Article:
Strength of Recommendation and Quality of Evidence
|SR – Strong||Clear desirable or undesirable effects|
|WR – Weak||Desirable and undesirable effects closely balanced or uncertain|
|Quality of Evidence|
|H – High||Consistent evidence from well-performed RCTs or exceptionally strong evidence from unbiased observational studies|
|M – Moderate||Evidence from RCTs with important limitations or moderately strong evidence from unbiased observational studies|
|L – Low||Evidence for ≥1 critical outcome from observational studies, from RCTs with serious flaws or from indirect evidence|
|VL – Very low||Evidence for ≥1 critical outcome from unsystematic clinical observations or very indirect evidence|
|SR-H||Applies to most patients in most circumstances||Further research is unlikely to change estimate|
|SR-M||Further research may change estimate|
|SR-VL||Estimate of effect for at least one critical outcome is very uncertain|
|WR-H||The best action may differ depending on circumstances or patients or societal values||Further research is unlikely to change estimate|
|WR-M||Alternative approaches likely to be better for some patients under some circumstances||Further research may change estimate|
|WR-L||Other alternatives may be equally reasonable|
|WR-VL||Any estimate of effect, for at least one critical outcome, is very uncertain|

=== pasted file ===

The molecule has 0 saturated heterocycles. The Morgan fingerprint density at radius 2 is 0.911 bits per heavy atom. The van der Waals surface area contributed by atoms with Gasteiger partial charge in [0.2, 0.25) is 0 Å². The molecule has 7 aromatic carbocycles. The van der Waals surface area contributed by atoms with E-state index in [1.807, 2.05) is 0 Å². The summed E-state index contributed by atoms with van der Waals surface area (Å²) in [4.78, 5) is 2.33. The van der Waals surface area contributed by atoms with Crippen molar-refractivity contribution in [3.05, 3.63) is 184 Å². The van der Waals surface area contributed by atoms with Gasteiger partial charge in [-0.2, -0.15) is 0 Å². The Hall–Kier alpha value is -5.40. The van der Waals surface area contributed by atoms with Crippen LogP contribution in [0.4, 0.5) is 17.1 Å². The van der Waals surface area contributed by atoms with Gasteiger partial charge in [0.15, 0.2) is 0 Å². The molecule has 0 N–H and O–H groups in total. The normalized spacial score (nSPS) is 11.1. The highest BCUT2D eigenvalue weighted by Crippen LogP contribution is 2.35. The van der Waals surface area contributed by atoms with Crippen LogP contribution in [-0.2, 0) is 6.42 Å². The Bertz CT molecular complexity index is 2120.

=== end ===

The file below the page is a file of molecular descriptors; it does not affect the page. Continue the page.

|RCTs, randomized controlled trials.|
For the complete Grading of Recommendations Assessment, Development and Evaluation (GRADE) Strength of Recommendations and Quality of the Evidence Table, visit the IDSA website: http://www.idsociety.org/Guidelines_Other/.
Some recommendations in this guideline have not been addressed by the Advisory Committee on Immunization Practices (ACIP), Centers for Disease Control and Prevention (CDC), or deviate from their recommendations, and are marked by an asterisk (*).
- Impaired host defenses predispose patients to an increased rate or severity of vaccine-preventable infection.
- Such patients may also have greater exposure to pathogens due to frequent contact with medical environments.
- Data on safety, immunogenicity, and efficacy/effectiveness of vaccines for immunocompromised populations are limited.
- Immune system defects vary among and within categories of patients with immunodeficiency (eg, degree of immunodeficiency, nutritional status, immunosuppressive regimen), which may limit the generalizability of study findings.
- Inactivated vaccines can be administered to most immunocompromised patients, and live vaccines are contraindicated for most immunocompromised patients, with some important exceptions.